More C type errors by default for GCC 14

Po Lu
Thu May 11 02:09:04 GMT 2023 (Jonathan Wakely) writes:

> So let's do it. Let's write a statement saying that the GCC developers
> consider software security to be of increasing importance, and that we
> consider it irresponsible to default to accepting invalid constructs in the
> name of backwards compatibility. State that we will make some changes which
> were a break from GCC's traditional stance, for the good of the ecosystem.

I'm sorry you think that way.

> Given recent pushes to discourage or outright ban the use of memory-safe
> languages in some domains, I think it would be good to make a strong
> statement about taking the topic seriously. And not just make a statement,
> but take action too.
> If we don't do this, I believe it will harm GCC in the long run. The vocal
> minority who want to preserve the C they're used to, like some kind of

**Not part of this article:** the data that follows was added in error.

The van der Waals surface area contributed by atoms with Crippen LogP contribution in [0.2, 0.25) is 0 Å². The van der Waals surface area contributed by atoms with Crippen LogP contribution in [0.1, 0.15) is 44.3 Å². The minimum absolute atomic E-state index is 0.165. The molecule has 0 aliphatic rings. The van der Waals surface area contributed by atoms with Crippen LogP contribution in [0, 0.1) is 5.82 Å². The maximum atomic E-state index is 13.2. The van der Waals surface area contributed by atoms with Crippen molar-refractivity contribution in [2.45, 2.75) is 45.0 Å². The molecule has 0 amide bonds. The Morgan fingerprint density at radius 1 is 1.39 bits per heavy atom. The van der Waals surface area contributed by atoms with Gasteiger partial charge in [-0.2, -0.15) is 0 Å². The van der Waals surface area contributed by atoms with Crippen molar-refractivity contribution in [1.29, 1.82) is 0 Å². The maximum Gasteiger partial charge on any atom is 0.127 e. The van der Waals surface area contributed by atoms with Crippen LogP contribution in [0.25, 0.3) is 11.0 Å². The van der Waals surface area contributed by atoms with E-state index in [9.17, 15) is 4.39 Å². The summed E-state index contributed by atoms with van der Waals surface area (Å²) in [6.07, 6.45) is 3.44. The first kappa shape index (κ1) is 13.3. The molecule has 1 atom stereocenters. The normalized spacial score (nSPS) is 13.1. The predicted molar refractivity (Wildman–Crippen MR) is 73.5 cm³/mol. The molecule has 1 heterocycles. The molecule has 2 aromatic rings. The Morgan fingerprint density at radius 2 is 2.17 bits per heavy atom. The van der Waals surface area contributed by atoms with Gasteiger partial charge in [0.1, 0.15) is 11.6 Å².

> historical reenactment society, would get their wish: it would become a
> historical dead end and go nowhere.

Vocal minority? Do you have any evidence to back this claim?

What I see is that some reasonable organizations have already chosen
other C compilers which are capable of supporting their existing large
bodies of C code that have seen significant investment over many years,
while others have chosen to revise their C code with each major change
to the language.

The organizations which did not wish to change their code did not
vocally demand changes to GCC after GCC became unsuitable, but quietly
arranged to license other compilers.

Those that continue write traditional C code know what they are doing,
and the limitations of traditional C do not affect the quality of their
code.  For example, on the Unix systems at my organization, the SGS is
modified so that it will not link functions called through a declaration
with no parameter specification with a different set of parameters than
it was defined with.

Naturally, the modified linker is not used to run configure scripts.

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